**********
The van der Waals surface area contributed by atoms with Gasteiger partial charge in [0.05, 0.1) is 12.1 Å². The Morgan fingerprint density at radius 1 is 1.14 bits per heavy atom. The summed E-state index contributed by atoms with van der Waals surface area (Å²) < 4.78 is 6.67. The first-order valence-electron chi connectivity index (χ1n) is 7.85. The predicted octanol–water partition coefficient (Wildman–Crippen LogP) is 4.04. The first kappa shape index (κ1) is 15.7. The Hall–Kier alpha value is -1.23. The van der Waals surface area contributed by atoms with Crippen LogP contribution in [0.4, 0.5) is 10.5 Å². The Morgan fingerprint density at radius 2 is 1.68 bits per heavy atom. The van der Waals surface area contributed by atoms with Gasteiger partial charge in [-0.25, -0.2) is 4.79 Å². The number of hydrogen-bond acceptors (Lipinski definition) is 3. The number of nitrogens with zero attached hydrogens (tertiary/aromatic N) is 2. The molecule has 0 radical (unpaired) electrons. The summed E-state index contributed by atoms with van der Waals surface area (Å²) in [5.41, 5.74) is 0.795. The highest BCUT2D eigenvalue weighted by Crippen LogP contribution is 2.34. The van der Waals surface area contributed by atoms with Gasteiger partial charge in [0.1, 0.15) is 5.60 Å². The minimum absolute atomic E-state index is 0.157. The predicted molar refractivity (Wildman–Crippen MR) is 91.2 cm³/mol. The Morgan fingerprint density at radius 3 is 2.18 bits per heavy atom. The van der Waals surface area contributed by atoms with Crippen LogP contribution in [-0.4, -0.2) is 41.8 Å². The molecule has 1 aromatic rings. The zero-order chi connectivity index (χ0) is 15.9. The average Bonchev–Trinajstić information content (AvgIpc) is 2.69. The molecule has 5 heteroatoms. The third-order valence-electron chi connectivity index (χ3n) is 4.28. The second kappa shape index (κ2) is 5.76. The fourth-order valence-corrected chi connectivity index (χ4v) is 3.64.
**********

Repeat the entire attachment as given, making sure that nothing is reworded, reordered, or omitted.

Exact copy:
The van der Waals surface area contributed by atoms with Gasteiger partial charge in [0.05, 0.1) is 12.1 Å². The Morgan fingerprint density at radius 1 is 1.14 bits per heavy atom. The summed E-state index contributed by atoms with van der Waals surface area (Å²) < 4.78 is 6.67. The first-order valence-electron chi connectivity index (χ1n) is 7.85. The predicted octanol–water partition coefficient (Wildman–Crippen LogP) is 4.04. The first kappa shape index (κ1) is 15.7. The Hall–Kier alpha value is -1.23. The van der Waals surface area contributed by atoms with Crippen LogP contribution in [0.4, 0.5) is 10.5 Å². The Morgan fingerprint density at radius 2 is 1.68 bits per heavy atom. The van der Waals surface area contributed by atoms with Gasteiger partial charge in [-0.25, -0.2) is 4.79 Å². The number of hydrogen-bond acceptors (Lipinski definition) is 3. The number of nitrogens with zero attached hydrogens (tertiary/aromatic N) is 2. The molecule has 0 radical (unpaired) electrons. The summed E-state index contributed by atoms with van der Waals surface area (Å²) in [5.41, 5.74) is 0.795. The highest BCUT2D eigenvalue weighted by Crippen LogP contribution is 2.34. The van der Waals surface area contributed by atoms with Gasteiger partial charge in [0.1, 0.15) is 5.60 Å². The minimum absolute atomic E-state index is 0.157. The predicted molar refractivity (Wildman–Crippen MR) is 91.2 cm³/mol. The Morgan fingerprint density at radius 3 is 2.18 bits per heavy atom. The van der Waals surface area contributed by atoms with Crippen LogP contribution in [-0.4, -0.2) is 41.8 Å². The molecule has 1 aromatic rings. The zero-order chi connectivity index (χ0) is 15.9. The average Bonchev–Trinajstić information content (AvgIpc) is 2.69. The molecule has 5 heteroatoms. The third-order valence-electron chi connectivity index (χ3n) is 4.28. The second kappa shape index (κ2) is 5.76. The fourth-order valence-corrected chi connectivity index (χ4v) is 3.64.